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Kindness rocks: Fifth Third Bank Foundation awarding four $25K grants

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    Attendees dance at the Fourth Annual Senior Prom at Start High School in April, an event organized by Toledo Public Schools and the Area Office on Aging. The Area Office on Aging will use a grant from the Fifth Third Bank Foundation to repair homes occupied by seniors.

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    Lisa McDuffie speaks during the YWCA Stand Against Racism Summit at the Toledo Lucas County Public Library in April. YWCA Northwest Ohio is one recipient of the Strengthening Our Community Awards from the Fifth Third Bank Foundation, and plans to use the grant to help survivors of domestic abuse.

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    Toledoan Karen Ryan, left, needs help from her daughter, Kim Castillo, to get down the steps of her Reynolds Senior Village home on S. Reynolds Rd. The Area Office on Aging will use a $25,000 grant from Fifth Third Bank Foundation to make needed improvements to several area seniors' homes, including a new lift to help her navigate those steps.

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    Toledoan Karen Ryan's Reynolds Senior Village home on S. Reynolds Rd. The Area Office on Aging will use a $25,000 grant from Fifth Third Bank Foundation to make needed improvements to several area seniors' homes, including a new lift to help Ryan navigate her steps. THE BLADE/LORI KING

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The Fifth Third Bank Foundation is giving out $100,000 in grants aimed at building strong communities.

The Strengthening Our Community Awards will give $25,000 each to four area organizations who applied for the competitive grants. A ceremony is slated for 10:30 a.m. Tuesday at Fifth Third Center, 1 Seagate, Toledo.

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Toledoan Karen Ryan, left, needs help from her daughter, Kim Castillo, to get down the steps of her Reynolds Senior Village home on S. Reynolds Rd. The Area Office on Aging will use a $25,000 grant from Fifth Third Bank Foundation to make needed improvements to several area seniors' homes, including a new lift to help her navigate those steps.

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Teresa Bauer Shaffer, regional vice president of public relations for Fifth Third, said the foundation has given similar awards for the past three years, but the program has been restructured, renamed, and given more funds for its fourth year.

“They are built to provide funding for organizations that impact the community by supporting programs and initiatives that promote strong communities,” she said of the grants. “Each one of these [four recipients] is definitely striving for a greater and stronger community. Each one has a program that’s going to impact creating that vibrant community.”

Ms. Shaffer said the grants focus on three primary categories: affordable housing, small business, and financial stability. The Area Office on Aging of Northwest Ohio, the YMCA of Greater Toledo, YWCA Northwest Ohio, and the Toledo Local Initiatives Support Corp. are this year’s recipients.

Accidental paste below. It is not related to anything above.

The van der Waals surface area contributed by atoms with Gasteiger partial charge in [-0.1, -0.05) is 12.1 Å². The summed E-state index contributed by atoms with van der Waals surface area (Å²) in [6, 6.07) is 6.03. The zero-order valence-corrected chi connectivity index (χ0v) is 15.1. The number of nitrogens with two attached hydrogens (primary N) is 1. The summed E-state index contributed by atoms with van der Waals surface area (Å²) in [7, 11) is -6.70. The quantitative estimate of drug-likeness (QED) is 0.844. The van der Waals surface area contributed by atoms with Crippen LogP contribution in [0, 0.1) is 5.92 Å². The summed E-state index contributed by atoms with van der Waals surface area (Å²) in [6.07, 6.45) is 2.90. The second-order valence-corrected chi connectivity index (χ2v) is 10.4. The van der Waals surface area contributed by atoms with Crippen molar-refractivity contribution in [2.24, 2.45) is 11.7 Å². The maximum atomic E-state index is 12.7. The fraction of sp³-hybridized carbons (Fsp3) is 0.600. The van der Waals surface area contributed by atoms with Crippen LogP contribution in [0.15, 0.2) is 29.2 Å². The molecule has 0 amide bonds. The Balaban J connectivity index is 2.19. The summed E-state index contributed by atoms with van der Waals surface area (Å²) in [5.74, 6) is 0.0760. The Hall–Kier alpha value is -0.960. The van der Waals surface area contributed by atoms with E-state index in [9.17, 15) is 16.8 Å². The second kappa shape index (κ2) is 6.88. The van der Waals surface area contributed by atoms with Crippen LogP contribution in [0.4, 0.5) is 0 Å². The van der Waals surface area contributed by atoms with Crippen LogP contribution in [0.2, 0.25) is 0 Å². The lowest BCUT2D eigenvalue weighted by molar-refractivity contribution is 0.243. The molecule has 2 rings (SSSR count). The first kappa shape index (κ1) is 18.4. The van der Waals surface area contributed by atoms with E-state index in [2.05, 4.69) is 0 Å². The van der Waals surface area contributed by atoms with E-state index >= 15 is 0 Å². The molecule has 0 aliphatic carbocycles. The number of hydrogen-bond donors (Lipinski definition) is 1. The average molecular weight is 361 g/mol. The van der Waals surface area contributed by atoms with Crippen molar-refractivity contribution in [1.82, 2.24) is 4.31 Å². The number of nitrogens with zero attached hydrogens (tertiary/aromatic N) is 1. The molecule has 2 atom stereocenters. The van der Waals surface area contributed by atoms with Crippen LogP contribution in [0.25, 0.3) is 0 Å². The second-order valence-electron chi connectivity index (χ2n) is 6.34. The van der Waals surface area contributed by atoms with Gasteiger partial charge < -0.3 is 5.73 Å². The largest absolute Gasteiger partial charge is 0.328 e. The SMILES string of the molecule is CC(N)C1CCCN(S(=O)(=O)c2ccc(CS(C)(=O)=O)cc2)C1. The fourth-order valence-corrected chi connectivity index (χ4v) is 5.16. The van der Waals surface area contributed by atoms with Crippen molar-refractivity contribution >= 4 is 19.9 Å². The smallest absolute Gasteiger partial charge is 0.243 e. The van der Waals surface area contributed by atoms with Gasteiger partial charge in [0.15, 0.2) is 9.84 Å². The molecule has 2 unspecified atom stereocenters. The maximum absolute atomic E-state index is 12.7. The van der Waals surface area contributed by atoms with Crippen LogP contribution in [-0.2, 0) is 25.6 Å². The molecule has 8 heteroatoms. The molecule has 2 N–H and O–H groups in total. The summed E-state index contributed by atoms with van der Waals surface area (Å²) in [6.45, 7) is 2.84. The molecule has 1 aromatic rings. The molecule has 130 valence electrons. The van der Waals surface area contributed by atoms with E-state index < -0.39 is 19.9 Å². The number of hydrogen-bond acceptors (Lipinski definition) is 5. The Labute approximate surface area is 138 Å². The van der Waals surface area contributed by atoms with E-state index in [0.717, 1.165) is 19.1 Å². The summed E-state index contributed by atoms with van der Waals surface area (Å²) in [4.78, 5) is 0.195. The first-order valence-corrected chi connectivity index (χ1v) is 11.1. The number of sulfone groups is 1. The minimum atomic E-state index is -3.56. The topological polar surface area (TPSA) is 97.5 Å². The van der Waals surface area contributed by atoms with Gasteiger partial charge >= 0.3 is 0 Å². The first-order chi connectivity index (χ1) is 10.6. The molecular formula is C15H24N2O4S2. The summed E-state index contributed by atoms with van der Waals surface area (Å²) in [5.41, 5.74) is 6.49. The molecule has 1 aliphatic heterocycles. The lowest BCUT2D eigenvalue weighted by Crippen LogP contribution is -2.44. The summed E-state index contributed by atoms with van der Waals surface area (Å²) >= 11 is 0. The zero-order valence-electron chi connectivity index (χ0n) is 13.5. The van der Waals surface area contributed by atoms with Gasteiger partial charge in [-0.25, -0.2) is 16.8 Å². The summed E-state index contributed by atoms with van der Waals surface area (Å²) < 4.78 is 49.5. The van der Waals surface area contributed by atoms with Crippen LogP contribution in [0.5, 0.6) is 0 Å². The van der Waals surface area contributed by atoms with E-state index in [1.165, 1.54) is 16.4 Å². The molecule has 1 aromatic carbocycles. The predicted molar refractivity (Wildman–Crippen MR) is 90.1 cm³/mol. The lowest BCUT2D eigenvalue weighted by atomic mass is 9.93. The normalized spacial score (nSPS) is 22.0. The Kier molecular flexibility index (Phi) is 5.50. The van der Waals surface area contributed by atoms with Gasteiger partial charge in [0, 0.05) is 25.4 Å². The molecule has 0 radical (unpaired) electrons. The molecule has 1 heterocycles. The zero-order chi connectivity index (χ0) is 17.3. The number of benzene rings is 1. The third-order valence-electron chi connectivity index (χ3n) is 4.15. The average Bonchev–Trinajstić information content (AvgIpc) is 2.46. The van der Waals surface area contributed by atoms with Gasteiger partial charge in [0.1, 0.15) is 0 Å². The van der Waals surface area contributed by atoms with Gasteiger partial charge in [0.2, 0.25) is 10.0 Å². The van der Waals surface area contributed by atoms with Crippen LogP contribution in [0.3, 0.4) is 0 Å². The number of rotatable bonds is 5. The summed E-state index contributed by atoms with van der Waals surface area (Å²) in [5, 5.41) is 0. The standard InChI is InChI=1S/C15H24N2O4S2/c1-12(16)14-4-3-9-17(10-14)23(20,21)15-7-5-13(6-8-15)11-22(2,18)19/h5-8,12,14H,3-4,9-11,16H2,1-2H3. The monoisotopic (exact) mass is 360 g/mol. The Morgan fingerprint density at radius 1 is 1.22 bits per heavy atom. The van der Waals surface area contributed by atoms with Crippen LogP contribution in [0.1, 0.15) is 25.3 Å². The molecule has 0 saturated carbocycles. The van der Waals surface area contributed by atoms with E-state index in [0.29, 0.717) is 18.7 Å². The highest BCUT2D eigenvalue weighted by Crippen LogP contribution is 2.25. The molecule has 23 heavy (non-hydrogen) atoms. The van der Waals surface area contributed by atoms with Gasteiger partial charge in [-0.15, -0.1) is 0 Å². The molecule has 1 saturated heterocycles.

Justin Moore, spokesman for the Area Office on Aging, said the organization will use its $25,000 to make repairs to at least nine area homes owned a occupied by seniors. Possible repairs include heating systems, roof work, and accessibility improvements.

“These are older adults who have this need for repairs for health and safety reasons so they can stay in their homes,” Mr. Moore said. “It’s really going to make a huge impact in their lives.”

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Toledoan Karen Ryan's Reynolds Senior Village home on S. Reynolds Rd. The Area Office on Aging will use a $25,000 grant from Fifth Third Bank Foundation to make needed improvements to several area seniors' homes, including a new lift to help Ryan navigate her steps. THE BLADE/LORI KING

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The YMCA of Greater Toledo will use its funds for financial literacy education in the Youth Opportunities Program that works with young people ages 14 to 21.

“For some of our young people, they have no idea how it works,” program director Crystal Harris Darnell said. “The sooner we can begin to teach them these things, they will make better decisions in the long run.”

The YWCA will similarly use the funding to provide financial education for domestic abuse survivors in its program. Shelly Ulrich, associate executive director, said many abusers use finances as a form of control, leaving survivors with limited options or knowledge.

“We want them to walk away with a little more knowledge and skills, and ability to breathe a little easier,” she said.

The YWCA will also use portions of its grant for matching funds to open bank accounts for survivors and to support assistance programs related to housing and general needs.

Toledo LISC plans to work with its partners and launch a new home-ownership initiative, acknowleging home-ownership as a key to overall neighborhood stability.

Grant dollars “are going to be used to help launch the First Steps to Home-ownership program that supports the LISC Twin Accounts, a credit-builder program that helps low and moderate-income individuals build credit,” Executive Director Kim Cutcher said.

Ms. Shaffer said this year’s grants are notably well spread out among people at various life stages.

“They’re all going to make an impact in a different way,” she said. “It’s a fantastic opportunity to be able to affect people at all different stages of their lives.”

Contact Alexandra Mester amester@theblade.com419-724-6066, or on Twitter @AlexMesterBlade.

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